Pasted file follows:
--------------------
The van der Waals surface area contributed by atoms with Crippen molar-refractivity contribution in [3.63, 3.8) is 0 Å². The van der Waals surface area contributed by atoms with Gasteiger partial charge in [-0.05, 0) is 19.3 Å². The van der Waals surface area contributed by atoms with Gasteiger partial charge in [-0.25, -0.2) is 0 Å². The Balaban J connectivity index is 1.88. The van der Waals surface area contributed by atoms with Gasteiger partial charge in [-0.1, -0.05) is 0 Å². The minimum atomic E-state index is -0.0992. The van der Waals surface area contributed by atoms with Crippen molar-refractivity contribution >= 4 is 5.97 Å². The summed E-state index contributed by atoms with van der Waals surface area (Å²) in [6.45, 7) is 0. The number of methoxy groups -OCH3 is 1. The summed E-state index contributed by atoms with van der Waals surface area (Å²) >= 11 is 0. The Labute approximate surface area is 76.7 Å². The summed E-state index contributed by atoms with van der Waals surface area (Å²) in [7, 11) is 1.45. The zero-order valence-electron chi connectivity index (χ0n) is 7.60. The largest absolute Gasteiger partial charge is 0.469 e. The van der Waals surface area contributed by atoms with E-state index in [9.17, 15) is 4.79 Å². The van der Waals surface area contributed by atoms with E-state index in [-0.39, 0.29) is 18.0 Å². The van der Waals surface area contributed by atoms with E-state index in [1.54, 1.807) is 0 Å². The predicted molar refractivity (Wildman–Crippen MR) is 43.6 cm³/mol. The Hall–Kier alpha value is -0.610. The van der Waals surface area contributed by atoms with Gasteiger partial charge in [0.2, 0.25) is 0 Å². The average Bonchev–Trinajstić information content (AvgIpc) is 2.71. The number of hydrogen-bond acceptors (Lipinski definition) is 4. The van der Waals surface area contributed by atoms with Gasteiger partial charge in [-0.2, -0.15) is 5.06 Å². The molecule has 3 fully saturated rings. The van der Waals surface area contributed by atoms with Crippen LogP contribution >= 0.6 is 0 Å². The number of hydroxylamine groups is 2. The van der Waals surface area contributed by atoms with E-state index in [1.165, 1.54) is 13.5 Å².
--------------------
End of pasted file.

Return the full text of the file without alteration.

The van der Waals surface area contributed by atoms with Crippen molar-refractivity contribution in [3.63, 3.8) is 0 Å². The van der Waals surface area contributed by atoms with Gasteiger partial charge in [-0.05, 0) is 19.3 Å². The van der Waals surface area contributed by atoms with Gasteiger partial charge in [-0.25, -0.2) is 0 Å². The Balaban J connectivity index is 1.88. The van der Waals surface area contributed by atoms with Gasteiger partial charge in [-0.1, -0.05) is 0 Å². The minimum atomic E-state index is -0.0992. The van der Waals surface area contributed by atoms with Crippen molar-refractivity contribution >= 4 is 5.97 Å². The summed E-state index contributed by atoms with van der Waals surface area (Å²) in [6.45, 7) is 0. The number of methoxy groups -OCH3 is 1. The summed E-state index contributed by atoms with van der Waals surface area (Å²) >= 11 is 0. The Labute approximate surface area is 76.7 Å². The summed E-state index contributed by atoms with van der Waals surface area (Å²) in [7, 11) is 1.45. The zero-order valence-electron chi connectivity index (χ0n) is 7.60. The largest absolute Gasteiger partial charge is 0.469 e. The van der Waals surface area contributed by atoms with E-state index in [9.17, 15) is 4.79 Å². The van der Waals surface area contributed by atoms with E-state index in [-0.39, 0.29) is 18.0 Å². The van der Waals surface area contributed by atoms with E-state index in [1.54, 1.807) is 0 Å². The predicted molar refractivity (Wildman–Crippen MR) is 43.6 cm³/mol. The Hall–Kier alpha value is -0.610. The van der Waals surface area contributed by atoms with Gasteiger partial charge in [0.2, 0.25) is 0 Å². The average Bonchev–Trinajstić information content (AvgIpc) is 2.71. The number of hydrogen-bond acceptors (Lipinski definition) is 4. The van der Waals surface area contributed by atoms with Gasteiger partial charge in [-0.2, -0.15) is 5.06 Å². The molecule has 3 fully saturated rings. The van der Waals surface area contributed by atoms with Crippen LogP contribution >= 0.6 is 0 Å². The number of hydroxylamine groups is 2. The van der Waals surface area contributed by atoms with E-state index in [1.165, 1.54) is 13.5 Å².